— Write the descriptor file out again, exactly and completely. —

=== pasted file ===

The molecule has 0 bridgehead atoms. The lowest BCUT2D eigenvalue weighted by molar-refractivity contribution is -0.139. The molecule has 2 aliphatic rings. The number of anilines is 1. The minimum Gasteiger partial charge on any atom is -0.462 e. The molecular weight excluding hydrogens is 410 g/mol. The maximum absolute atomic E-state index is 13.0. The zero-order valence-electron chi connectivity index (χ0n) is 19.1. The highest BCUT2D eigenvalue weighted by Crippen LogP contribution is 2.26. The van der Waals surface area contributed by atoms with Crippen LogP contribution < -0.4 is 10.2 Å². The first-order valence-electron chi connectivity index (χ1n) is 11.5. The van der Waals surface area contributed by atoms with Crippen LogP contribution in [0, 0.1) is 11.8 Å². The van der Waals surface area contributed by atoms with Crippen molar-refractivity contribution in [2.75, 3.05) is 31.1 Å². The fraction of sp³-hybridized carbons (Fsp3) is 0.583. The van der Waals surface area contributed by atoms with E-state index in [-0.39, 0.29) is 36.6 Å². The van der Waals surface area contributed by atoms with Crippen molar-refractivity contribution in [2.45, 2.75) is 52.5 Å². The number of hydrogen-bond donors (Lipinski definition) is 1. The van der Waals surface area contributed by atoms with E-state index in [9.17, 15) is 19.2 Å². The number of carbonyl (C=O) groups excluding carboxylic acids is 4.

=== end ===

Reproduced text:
The molecule has 0 bridgehead atoms. The lowest BCUT2D eigenvalue weighted by molar-refractivity contribution is -0.139. The molecule has 2 aliphatic rings. The number of anilines is 1. The minimum Gasteiger partial charge on any atom is -0.462 e. The molecular weight excluding hydrogens is 410 g/mol. The maximum absolute atomic E-state index is 13.0. The zero-order valence-electron chi connectivity index (χ0n) is 19.1. The highest BCUT2D eigenvalue weighted by Crippen LogP contribution is 2.26. The van der Waals surface area contributed by atoms with Crippen LogP contribution < -0.4 is 10.2 Å². The first-order valence-electron chi connectivity index (χ1n) is 11.5. The van der Waals surface area contributed by atoms with Crippen LogP contribution in [0, 0.1) is 11.8 Å². The van der Waals surface area contributed by atoms with Crippen molar-refractivity contribution in [2.75, 3.05) is 31.1 Å². The fraction of sp³-hybridized carbons (Fsp3) is 0.583. The van der Waals surface area contributed by atoms with E-state index in [-0.39, 0.29) is 36.6 Å². The van der Waals surface area contributed by atoms with Crippen molar-refractivity contribution in [2.45, 2.75) is 52.5 Å². The number of hydrogen-bond donors (Lipinski definition) is 1. The van der Waals surface area contributed by atoms with E-state index in [9.17, 15) is 19.2 Å². The number of carbonyl (C=O) groups excluding carboxylic acids is 4.